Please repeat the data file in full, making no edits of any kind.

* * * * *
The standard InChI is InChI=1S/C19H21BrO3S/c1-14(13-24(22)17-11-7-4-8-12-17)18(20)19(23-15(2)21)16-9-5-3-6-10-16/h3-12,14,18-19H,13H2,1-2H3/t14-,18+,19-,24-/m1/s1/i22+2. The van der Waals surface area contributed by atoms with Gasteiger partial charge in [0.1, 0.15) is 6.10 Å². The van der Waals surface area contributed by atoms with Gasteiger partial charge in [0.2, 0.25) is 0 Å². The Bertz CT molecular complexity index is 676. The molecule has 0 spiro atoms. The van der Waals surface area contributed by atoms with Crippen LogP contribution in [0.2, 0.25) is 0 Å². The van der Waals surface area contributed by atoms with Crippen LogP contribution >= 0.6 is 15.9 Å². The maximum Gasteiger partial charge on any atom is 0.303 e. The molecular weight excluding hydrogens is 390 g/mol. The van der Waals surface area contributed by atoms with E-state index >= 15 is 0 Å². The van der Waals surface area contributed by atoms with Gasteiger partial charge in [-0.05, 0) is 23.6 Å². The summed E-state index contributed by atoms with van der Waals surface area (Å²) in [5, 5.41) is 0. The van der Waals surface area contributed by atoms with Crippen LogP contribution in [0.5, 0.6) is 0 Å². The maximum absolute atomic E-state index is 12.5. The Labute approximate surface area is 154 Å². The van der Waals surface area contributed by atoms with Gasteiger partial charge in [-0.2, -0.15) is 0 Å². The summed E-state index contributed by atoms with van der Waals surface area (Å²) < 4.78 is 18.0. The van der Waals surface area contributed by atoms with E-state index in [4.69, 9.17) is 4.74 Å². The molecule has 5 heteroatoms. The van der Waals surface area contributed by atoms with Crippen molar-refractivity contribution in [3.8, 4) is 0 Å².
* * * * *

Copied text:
The standard InChI is InChI=1S/C19H21BrO3S/c1-14(13-24(22)17-11-7-4-8-12-17)18(20)19(23-15(2)21)16-9-5-3-6-10-16/h3-12,14,18-19H,13H2,1-2H3/t14-,18+,19-,24-/m1/s1/i22+2. The van der Waals surface area contributed by atoms with Gasteiger partial charge in [0.1, 0.15) is 6.10 Å². The van der Waals surface area contributed by atoms with Gasteiger partial charge in [0.2, 0.25) is 0 Å². The Bertz CT molecular complexity index is 676. The molecule has 0 spiro atoms. The van der Waals surface area contributed by atoms with Crippen LogP contribution in [0.2, 0.25) is 0 Å². The van der Waals surface area contributed by atoms with Crippen LogP contribution >= 0.6 is 15.9 Å². The maximum Gasteiger partial charge on any atom is 0.303 e. The molecular weight excluding hydrogens is 390 g/mol. The van der Waals surface area contributed by atoms with E-state index >= 15 is 0 Å². The van der Waals surface area contributed by atoms with Gasteiger partial charge in [-0.05, 0) is 23.6 Å². The summed E-state index contributed by atoms with van der Waals surface area (Å²) in [5, 5.41) is 0. The van der Waals surface area contributed by atoms with Crippen LogP contribution in [0.5, 0.6) is 0 Å². The maximum absolute atomic E-state index is 12.5. The Labute approximate surface area is 154 Å². The van der Waals surface area contributed by atoms with Gasteiger partial charge in [-0.2, -0.15) is 0 Å². The summed E-state index contributed by atoms with van der Waals surface area (Å²) < 4.78 is 18.0. The van der Waals surface area contributed by atoms with E-state index in [4.69, 9.17) is 4.74 Å². The molecule has 5 heteroatoms. The van der Waals surface area contributed by atoms with Crippen molar-refractivity contribution in [3.8, 4) is 0 Å².